In this video we’ll look at how to create a few basic types of charts in Excel. We’ll first create line charts, then pie charts, and lastly, bar charts.
First let’s start with line charts. A line chart is a type of graph, used to show information as a series of data points connected by straight lines. In a line chart, the horizontal axis typically represents time or a similar category, and the vertical axis typically represents numerical values.
Because line charts can display continuous data over a given time period, they're perfect for showing trends in data at equal time intervals, such as days, months, quarters, or years. Line charts are ideal for scenarios where you have data that’s arranged in columns or rows, or where your data contains multiple data series.
On the car_sales worksheet of the Car Sales workbook, let’s first filter the data to display only Ford car models.
Now let’s create a line chart with this data. We’ll select the data from 2 non-adjacent columns, in this case “Model” and “Price”. Then we select Line chart from the 2-D Line category of the Charts group.
Let’s change the chart title to “Price of Ford Cars”, which we can do by simply double-clicking the chart title textbox, and editing the text.
We now see a floating chart area containing our line chart, which displays the price trend of Ford cars across its models. Let’s move this line chart to the left side of the worksheet below our data. OK, now let’s move on to pie charts. A pie chart is a type of circular graph, used to show the relative contribution of different categories (which we see as slices), to make an overall total (which we see as a pie). Data points on a pie chart, that is, the slices, are represented as percentages of the complete pie.
Pie charts provide a very simple visualization of differing data results, which we humans find very easy to comprehend. Pie charts are best used when you only have one data series, and when your data contains no more than maybe a dozen categories, otherwise the pie chart can start to look too busy and become difficult to read.
For the pie chart, we’ll use the model names manufactured by Ford along with their unit sales. To create our pie chart, we’ll select the data from 2 non-adjacent columns; in this case, “Model” and “Unit Sales”. Then we select Pie chart from 2-D Pie category of the Charts group.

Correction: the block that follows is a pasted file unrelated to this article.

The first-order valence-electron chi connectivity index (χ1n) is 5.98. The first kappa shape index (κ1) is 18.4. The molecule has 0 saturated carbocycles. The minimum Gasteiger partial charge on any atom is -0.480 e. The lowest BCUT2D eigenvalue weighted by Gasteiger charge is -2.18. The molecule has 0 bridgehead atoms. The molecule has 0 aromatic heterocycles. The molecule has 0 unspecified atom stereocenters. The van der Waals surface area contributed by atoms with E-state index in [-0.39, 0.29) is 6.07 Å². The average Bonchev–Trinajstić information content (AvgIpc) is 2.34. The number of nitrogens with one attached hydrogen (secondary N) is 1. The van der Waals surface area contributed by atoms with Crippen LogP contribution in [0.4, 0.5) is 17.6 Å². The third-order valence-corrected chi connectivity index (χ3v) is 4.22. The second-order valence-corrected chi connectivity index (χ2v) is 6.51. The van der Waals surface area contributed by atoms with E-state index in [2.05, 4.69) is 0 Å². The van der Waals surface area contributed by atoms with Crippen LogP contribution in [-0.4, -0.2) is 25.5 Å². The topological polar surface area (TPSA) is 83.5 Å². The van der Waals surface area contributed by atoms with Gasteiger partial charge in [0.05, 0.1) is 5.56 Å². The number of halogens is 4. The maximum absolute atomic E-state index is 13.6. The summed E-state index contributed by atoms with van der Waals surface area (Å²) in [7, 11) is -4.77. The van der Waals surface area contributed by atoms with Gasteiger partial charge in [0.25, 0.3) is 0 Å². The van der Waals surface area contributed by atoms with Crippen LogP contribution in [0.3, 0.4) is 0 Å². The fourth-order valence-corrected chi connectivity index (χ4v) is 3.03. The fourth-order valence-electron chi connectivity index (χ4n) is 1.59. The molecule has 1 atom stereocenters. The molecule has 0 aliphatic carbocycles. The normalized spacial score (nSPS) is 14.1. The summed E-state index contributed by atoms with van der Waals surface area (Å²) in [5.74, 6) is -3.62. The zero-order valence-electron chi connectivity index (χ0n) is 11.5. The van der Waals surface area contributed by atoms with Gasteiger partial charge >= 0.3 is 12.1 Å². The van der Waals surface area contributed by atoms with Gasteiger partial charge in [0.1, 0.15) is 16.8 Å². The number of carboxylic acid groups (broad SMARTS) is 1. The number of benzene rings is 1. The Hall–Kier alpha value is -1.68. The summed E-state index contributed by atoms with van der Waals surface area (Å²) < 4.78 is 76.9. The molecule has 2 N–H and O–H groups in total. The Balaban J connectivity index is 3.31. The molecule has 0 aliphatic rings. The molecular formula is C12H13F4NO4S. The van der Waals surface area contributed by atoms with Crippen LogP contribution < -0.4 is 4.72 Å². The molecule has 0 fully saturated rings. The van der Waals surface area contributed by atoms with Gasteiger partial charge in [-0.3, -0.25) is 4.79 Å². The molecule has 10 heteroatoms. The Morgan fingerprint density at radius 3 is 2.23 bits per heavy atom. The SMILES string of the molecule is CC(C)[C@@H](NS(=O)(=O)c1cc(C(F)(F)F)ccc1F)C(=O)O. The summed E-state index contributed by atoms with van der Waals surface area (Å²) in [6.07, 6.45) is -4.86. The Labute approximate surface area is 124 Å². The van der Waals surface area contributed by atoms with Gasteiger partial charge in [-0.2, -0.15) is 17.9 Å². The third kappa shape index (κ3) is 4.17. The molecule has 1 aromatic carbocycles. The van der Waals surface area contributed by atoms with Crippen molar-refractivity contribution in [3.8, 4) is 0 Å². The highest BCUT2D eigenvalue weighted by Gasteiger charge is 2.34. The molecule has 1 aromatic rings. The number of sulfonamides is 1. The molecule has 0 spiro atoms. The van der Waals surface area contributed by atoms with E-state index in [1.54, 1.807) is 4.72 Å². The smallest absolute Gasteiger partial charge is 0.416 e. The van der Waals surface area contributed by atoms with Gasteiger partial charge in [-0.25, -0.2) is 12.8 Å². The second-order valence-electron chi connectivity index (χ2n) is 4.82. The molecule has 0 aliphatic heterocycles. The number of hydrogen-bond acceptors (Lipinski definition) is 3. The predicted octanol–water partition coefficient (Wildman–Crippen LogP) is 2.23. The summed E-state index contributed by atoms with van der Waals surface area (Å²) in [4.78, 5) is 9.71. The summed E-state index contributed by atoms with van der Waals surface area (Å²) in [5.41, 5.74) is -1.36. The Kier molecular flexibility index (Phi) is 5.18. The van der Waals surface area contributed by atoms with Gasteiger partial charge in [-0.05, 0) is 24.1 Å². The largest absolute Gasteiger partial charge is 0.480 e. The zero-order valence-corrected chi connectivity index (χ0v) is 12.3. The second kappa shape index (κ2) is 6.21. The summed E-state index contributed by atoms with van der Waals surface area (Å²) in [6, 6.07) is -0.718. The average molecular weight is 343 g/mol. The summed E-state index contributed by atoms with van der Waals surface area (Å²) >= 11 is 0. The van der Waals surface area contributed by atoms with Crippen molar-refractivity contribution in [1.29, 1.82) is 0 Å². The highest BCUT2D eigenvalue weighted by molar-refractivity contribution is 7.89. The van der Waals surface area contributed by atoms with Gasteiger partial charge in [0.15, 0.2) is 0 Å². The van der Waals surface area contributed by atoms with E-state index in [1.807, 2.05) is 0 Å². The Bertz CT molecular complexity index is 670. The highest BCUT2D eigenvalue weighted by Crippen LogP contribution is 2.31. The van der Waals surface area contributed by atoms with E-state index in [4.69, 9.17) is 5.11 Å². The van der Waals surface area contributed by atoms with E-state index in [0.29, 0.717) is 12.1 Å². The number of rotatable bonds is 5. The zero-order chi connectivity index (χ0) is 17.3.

The new floating chart area contains our pie chart, which displays the relative contribution of unit sales from individual Ford car models, which are the ‘slices’ of the pie, and they combine together to make an overall total of unit sales of Ford cars, which is the whole ‘pie’.
Let’s change the chart style to customize the look of the pie chart. There are numerous styles to choose from in the gallery and you can even make combinations of multiple styles; for example, here we’ve chosen style 3 and style 7, which gives us the percentage values displayed in each slice, and a nice dark contrasting background color.
Let’s again move the chart, this time to the center of the worksheet below our data.
Lastly, let’s have a look at bar charts. A bar chart is a type of graph used to compare values across categories either using horizontal bars, or vertical bars in the case of column charts, which are a variety of bar charts. In a bar chart, the categories are usually arranged on the vertical axis, and the values are on the horizontal axis. Whereas, in a column chart, the categories are typically arranged on the horizontal axis, and the values are displayed on the vertical axis. To create our bar chart, we’ll select the data from 2 non-adjacent columns; in this case “Model” and “Retention %”. Then we select a style of bar chart from the 2-D Bar category of Bar Charts.
The new floating chart area contains our bar chart, which displays comparative values for the retention percentage of the different Ford models using horizontal bars.
Again, we can change the chart color to customize the look of the bar chart. If you just want to choose a color scheme based on a palette of colors, rather than a style, you can click the Change Colors button and then select a color palette from the list.
Let’s also move this chart; this time to the right side of the worksheet below our data. In this video, we learned how to create, line, pie, and bar charts in Excel. In the next video, we’ll look at how to use the PivotChart feature in Excel.